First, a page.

FIGS. 14 to 15 show the division of a postal item into three areas and the switching over of rear traction devices to a retaining mode; and

FIG. 16 shows a flow diagram of a method according to the invention for separating postal items.

DETAILED DESCRIPTION OF THE INVENTION

Referring now to the figures of the drawing in detail and first, particularly, to FIG. 1 thereof, there is shown an exemplary apparatus 2 for separating objects 4 from a stack 6 in a stream of items 8 which is transported onwards in the transport direction 12 by an ongoing transport strand 10. The objects are flat postal items, in particular letters, large letters, flats and periodicals. The process of separating as used here may also be referred to as singling.

The apparatus 2 comprises a removal device 14 with a circulating belt 16 and a suction system 18 for holding the objects 4 to the belt 16 by suction. The currently attached object is transported by the belt 16 in the transport direction 12 to a separating device 20 of the apparatus 2, which—like the removal device 14—is controlled by a process device 22. The process device 22 can comprise an electronic data processing system, and is prepared for carrying out individual or all of the described method steps by means of one or more appropriate data processing programs.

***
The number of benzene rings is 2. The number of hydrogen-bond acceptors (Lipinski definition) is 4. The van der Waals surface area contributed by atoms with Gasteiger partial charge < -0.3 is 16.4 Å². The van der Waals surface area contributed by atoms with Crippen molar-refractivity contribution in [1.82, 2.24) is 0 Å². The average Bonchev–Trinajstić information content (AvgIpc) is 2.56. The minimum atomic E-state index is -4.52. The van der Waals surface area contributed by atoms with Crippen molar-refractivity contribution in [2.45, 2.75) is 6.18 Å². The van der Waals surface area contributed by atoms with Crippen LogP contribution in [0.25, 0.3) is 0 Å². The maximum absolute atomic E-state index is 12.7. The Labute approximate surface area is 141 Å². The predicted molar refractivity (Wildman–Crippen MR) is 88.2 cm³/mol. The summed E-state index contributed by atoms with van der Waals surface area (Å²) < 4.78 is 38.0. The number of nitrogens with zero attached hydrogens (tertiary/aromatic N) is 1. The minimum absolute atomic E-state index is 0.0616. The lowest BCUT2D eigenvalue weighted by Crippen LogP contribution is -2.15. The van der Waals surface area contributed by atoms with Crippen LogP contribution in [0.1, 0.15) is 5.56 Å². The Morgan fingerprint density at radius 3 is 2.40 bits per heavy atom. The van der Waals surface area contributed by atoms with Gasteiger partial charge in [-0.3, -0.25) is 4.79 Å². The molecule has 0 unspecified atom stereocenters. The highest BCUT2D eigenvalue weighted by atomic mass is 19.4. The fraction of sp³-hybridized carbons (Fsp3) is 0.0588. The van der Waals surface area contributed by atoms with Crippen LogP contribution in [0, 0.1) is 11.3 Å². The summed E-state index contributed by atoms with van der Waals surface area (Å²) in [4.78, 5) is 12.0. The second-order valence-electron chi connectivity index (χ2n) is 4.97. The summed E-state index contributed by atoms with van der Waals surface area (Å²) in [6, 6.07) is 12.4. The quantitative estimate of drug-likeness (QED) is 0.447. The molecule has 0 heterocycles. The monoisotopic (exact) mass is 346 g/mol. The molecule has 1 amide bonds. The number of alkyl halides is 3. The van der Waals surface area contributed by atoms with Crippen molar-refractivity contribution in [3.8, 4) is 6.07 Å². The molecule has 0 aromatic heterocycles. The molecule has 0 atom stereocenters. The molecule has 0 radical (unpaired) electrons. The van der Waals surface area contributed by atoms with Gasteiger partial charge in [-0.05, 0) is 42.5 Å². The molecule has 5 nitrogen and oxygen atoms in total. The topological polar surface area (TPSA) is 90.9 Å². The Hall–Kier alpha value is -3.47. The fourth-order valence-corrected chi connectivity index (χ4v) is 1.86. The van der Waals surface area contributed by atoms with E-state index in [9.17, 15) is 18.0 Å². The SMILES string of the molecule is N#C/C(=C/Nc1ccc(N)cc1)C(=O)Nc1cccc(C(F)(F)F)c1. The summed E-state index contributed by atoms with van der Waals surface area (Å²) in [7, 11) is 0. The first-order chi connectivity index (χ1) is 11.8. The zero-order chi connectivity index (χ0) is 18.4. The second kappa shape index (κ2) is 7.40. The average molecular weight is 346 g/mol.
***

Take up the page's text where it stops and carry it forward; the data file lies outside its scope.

The separating device 20 comprises 24 traction devices 24, which are each arranged opposite one another in pairs and each have a roller 26 for directly contacting an object located in the separating device 20. The traction devices 24 are each driven by a servomotor, which can be used as a speed sensor 28 and its measuring signal read out by the process device 22.